Wednesday, December 29, 2010

Prague in Winter

In Prague airport just about to get on the plane for Dubai!  I spent the afternoon yesterday wandering around Prague in the cold cold cold (it went below -7 at the time). Hmmmm, one day of that made me regret not bringing a jumper or having a 'proper' jacket!!! Lots and lots of layers it was!

Prague is such a beautiful city. I'll let my photo's tell the story as it does more justice than words.

I didn't stay out in Prague quite as long as I had anticipated as the cold REALLY got to me. I think every single part of my body was cold. It probably didn't help either that my boots have fallen to pieces and had a big crack at the bottom and were leaking so I ended up with cold wet feet.... So I went home to re-warm and the boots are back in the bin so its back to the old converse (few years old). Moral of the story: buy better boots!! (and a winter jacket!) :)

Christmas Markets in Town Square
 In town square, where last time with CS we did all the free hugs, this time it was full with Christmas markets.

Not sure when I'll be able to write again as I've heard Dubai is pretty pricey for internet. But I will do my best as sussing out free internet- seem to have a knack for it!!! :)

Goodbye London Hello Amsterdam

 As luck would have it, I was able to skype my family on Christmas Eve, however it was quite a frustrating process as the connection kept cutting out every few minutes. I got extremely homesick as well as a result, something that I dont think has ever happened to me before.

Lauren and I on Christmas Day
Christmas Day was an enjoyable laid back day in Shoreham. We did a fair bit of walking (in the cold), and Lauren and I attempted to go to a service in the morning but somehow managed to muddle up the times and walked in half way through... oops!!!

Out for a Chrismas walk with Uncle Arthur
On Sunday (Boxing Day) we went into Brighton and did a little bit of exploring there. Again attempted to go to a particular church, the one that the band delirious goes to, except didn't manage to find it.

Some other final thoughts from England: I have discovered the secret as to why there is no sand at the beaches in england!! They use all the sand to make the roads and paths not so slippery.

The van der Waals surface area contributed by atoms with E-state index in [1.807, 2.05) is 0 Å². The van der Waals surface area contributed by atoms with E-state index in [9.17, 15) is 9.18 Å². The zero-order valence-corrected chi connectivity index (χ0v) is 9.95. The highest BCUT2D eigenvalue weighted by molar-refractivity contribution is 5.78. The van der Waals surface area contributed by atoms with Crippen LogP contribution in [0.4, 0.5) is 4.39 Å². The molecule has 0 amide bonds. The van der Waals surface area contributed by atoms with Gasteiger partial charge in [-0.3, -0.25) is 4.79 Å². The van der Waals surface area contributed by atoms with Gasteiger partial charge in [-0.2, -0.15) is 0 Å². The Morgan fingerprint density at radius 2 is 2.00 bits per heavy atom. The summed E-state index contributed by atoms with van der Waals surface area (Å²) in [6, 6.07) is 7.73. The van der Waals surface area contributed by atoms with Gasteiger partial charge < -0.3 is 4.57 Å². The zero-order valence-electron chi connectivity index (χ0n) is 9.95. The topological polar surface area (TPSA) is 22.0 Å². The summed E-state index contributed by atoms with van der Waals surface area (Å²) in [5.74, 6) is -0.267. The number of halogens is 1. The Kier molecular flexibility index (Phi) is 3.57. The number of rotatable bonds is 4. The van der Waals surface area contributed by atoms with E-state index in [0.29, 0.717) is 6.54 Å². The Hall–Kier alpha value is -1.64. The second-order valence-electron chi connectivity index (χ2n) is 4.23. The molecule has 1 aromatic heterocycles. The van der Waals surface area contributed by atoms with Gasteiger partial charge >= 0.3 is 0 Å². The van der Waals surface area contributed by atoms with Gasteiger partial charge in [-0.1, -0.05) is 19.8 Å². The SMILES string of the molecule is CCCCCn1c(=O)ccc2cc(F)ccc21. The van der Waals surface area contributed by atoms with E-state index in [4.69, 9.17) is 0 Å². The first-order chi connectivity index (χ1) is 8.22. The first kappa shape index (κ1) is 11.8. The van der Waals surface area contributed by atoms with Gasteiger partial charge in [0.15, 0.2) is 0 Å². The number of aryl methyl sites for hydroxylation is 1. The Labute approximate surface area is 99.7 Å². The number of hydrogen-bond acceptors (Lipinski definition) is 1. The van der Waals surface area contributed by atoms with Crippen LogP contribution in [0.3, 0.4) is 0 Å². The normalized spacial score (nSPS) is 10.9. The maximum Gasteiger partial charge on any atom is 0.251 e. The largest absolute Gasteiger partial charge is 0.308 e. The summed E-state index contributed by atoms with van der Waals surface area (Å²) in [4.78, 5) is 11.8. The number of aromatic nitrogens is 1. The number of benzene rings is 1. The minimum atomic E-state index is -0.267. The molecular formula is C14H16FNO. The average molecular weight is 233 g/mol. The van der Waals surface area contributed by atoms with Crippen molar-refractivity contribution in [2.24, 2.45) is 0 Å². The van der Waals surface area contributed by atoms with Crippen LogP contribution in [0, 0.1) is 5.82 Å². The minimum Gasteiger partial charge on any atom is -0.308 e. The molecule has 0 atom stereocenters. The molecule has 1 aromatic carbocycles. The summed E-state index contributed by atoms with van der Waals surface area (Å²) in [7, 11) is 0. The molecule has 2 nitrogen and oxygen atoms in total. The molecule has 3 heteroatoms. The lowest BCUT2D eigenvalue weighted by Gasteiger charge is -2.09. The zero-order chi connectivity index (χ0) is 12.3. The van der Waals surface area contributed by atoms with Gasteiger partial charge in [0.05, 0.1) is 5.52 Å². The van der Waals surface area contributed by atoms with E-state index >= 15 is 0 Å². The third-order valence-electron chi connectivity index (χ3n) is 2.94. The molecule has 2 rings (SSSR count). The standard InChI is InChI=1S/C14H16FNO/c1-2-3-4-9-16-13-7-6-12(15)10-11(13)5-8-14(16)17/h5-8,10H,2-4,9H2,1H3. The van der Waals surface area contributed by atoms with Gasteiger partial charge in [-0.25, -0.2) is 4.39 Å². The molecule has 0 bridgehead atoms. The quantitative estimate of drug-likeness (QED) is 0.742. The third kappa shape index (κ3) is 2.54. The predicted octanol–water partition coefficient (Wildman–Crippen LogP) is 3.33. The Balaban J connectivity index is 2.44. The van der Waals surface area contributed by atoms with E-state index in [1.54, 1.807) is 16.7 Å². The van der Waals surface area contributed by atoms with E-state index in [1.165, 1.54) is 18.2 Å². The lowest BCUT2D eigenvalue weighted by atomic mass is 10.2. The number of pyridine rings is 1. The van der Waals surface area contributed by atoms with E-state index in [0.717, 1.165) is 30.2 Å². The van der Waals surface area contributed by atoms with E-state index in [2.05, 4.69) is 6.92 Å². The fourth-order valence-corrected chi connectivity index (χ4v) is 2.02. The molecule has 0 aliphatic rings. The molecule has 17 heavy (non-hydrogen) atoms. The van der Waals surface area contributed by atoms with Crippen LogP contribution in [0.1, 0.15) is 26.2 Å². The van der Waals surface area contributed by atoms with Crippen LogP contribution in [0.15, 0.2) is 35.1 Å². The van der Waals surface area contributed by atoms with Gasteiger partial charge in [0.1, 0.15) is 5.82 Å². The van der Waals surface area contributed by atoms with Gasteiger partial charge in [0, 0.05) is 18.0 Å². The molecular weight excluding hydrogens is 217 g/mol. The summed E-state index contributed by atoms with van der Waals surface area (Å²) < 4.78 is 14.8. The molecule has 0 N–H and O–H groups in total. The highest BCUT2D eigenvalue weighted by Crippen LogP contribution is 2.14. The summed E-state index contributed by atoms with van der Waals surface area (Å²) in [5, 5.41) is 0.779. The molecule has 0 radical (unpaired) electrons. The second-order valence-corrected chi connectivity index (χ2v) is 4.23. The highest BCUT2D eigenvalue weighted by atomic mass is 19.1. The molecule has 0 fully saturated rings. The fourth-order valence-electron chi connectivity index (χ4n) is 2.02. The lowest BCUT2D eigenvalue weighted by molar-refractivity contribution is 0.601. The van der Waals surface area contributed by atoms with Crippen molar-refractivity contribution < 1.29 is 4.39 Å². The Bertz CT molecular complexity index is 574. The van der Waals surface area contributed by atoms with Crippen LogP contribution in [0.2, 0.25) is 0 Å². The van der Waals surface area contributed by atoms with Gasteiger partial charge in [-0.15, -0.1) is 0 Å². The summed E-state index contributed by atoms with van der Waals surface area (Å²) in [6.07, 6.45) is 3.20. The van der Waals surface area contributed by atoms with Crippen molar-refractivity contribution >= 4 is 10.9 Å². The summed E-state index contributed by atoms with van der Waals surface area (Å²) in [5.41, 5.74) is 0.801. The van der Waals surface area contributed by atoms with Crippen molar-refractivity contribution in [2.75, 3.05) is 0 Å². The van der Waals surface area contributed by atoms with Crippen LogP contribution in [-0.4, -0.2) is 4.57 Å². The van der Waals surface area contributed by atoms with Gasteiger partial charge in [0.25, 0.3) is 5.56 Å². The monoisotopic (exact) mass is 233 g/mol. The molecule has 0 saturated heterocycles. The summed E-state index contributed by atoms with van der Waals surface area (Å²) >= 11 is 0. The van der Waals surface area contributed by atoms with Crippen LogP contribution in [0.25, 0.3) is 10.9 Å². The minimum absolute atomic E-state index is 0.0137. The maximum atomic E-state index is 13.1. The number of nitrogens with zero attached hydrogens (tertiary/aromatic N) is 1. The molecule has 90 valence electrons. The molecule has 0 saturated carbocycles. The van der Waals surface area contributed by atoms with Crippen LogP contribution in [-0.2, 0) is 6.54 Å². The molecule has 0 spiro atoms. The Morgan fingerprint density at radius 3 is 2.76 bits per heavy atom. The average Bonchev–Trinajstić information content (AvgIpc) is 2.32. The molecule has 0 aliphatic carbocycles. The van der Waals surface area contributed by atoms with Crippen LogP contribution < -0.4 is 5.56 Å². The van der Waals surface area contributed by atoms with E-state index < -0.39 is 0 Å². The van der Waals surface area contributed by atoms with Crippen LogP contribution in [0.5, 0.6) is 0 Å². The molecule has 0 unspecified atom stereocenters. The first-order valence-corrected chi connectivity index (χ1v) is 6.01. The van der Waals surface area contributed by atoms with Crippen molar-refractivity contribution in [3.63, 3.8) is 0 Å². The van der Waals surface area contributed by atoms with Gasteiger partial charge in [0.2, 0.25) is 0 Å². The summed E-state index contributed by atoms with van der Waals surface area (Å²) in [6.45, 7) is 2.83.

I had the song 'fare well to old england forever.... cos we're bound for botany bay' stuck in my head all day yesterday morning on my way to the airport!!! Not that that is entirely true as I'm coming back to England at some point next  year. I just dont know when.

I've been catching alot of public transport lately and I have found it interesting just watching and observing things as I pass by. I was in Brighton on Sunday, catching the bus back to Shoreham and it stopped outside a little cafe that was closed, with the windows covered in get well cards for Tony. It made me think about what sort of impact we have upon other people. This man Tony,  (I assumed so) runs/owns the cafe and the community there really value him. As the bus passed by, there was a note on the front door of the cafe with details about Tony's funeral, with bunches of flowers on the ground. . I would say that comes down to his character. Maybe a morbid topic, but I hope that my life impacts people in a positive way like that.

I’m now in the process of working my way towards Dubai (arriving tomorrow night). I am currently on the plane to Prague, having spent the last 24 hours in Amsterdam. When I originally booked my tickets, the cheapest option of getting to Prague was via Amsterdam with a 6 hour layover. I thought to myself, I wonder if I can extend the layover at all, and turns out that I could with no difference in the price which meant I had much more time to explore the city.

Bicycles everywhere!
I was staying (couch surfing) with a lovely Dutch girl named Yara living in Harlaam, a town about 15minutes from Amsterdam. When I arrived at Schipol airport, I dropped my pack in a locker (those things are brilliant!!) and caught the train into Amsterdam Centraal. The train system there is slightly confusing. I got onto the wrong platform a few times, but luckily everyone speaks English and are more than willing to help.
Once in Amsterdam I started walking. I didn’t really have any plans or things that I specifically wanted to see, so I just wandered around the streets with no particular direction observing and taking pictures! There is still quite a lot of snow around and the majority of the canals are frozen over. It’s amusing to watch the ducks and the swans where the ice is, seeing them waddle around on top.